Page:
About us

Population  and Sustainability Network (PSN) is an advocacy organisation and international network that works to advance understanding of the relationships between population, health and sustainable development issues and to promote integrated approaches to these interconnected challenges.

We bring together development, environment and reproductive health NGOs, government departments, policy research organisations and others for cross-sector discussion and collaboration to increase awareness of the significance for sustainable development of both population and consumption factors and the importance of universal access to reproductive health and rights, including voluntary family planning services.

Our Network members comprise organisations based in the UK and overseas with diverse specialisms but shared interests and concerns.

PSN is a UK-based international network and UN-registered Partnership, founded in 2003 by the Margaret Pyke Trust, a UK Registered Charity (No.1064672) within which PSN operates.

Further information about who we are and how the network operates is provided in the FAQs.

Our vision

A sustainable world where human rights are respected and protected and everyone has access to vital reproductive health services to help ensure their own health and wellbeing and that of the planet.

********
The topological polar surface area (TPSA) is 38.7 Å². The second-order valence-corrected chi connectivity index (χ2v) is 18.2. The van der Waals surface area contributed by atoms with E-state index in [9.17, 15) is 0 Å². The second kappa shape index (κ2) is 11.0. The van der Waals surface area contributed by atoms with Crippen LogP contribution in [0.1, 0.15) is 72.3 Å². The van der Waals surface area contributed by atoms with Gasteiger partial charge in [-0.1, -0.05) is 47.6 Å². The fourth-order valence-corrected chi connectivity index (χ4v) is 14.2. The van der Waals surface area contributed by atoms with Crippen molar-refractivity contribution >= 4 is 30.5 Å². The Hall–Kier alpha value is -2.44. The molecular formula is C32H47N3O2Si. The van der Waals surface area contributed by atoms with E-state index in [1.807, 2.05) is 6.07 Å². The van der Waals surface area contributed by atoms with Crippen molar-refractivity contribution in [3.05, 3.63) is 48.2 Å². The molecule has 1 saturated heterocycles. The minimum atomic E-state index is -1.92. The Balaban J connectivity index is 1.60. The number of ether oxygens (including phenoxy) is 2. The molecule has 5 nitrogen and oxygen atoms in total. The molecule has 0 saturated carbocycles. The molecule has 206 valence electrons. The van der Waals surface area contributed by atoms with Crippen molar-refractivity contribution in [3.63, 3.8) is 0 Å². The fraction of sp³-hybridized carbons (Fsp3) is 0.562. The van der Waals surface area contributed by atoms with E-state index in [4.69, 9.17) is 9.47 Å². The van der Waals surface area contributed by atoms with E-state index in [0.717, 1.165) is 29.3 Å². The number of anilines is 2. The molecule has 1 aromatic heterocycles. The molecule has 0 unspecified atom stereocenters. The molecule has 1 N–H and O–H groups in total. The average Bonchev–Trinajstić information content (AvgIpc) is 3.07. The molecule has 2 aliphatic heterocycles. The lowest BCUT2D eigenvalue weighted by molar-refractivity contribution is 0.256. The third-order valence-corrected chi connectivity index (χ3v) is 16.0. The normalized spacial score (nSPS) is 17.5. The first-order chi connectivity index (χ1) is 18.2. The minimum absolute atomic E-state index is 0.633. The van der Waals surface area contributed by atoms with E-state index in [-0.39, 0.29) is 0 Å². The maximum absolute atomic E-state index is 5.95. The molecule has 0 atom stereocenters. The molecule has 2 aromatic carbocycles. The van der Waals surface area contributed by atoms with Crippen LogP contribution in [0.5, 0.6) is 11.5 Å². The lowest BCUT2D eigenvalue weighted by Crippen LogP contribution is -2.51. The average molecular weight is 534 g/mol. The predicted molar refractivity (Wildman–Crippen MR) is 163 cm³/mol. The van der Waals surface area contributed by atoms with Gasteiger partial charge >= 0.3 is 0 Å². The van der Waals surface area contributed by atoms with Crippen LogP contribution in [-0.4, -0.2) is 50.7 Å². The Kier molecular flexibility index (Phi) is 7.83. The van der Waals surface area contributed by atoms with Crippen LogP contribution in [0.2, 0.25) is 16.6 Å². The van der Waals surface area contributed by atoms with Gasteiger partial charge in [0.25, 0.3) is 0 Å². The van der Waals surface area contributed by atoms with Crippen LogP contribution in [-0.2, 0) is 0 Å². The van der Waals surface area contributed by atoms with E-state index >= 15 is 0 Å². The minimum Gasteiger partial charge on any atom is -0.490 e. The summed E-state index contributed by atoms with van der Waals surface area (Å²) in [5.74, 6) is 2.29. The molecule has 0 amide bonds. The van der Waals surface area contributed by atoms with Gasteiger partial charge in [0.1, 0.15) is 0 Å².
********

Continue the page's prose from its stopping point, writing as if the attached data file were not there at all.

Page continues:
Our mission

To increase the prominence of population dynamics in international development policy, and to raise support for and investment in voluntary family planning and reproductive health services that respect and protect rights as part of wider sustainable development priorities and integrated approaches.

Our aims

  • To increase awareness of the critical relationships between population, reproductive health and environment, highlighting the significance of population dynamics, including population growth, ageing, urbanisation and migration for sustainable development.
  • To highlight the impacts of unsustainable population growth upon a range of development priorities, including poverty alleviation, food and water security, gender equality, climate change and environmental sustainability.
  • To facilitate accurate and sensitive dialogue on population matters, removing barriers that inhibit discussion and action.
  • To promote access to reproductive healthcare services, including voluntary family planning for all, calling attention to the vast unmet need for contraception that exists worldwide, particularly in the world’s poorest countries.
  • To encourage approaches focused on both population and consumption, achieving understanding that address of both these factors is necessary, and complementary.

Read why investment in family planning programmes is a highly cost-effective strategy with the potential to contribute to a wide-range of development priorities.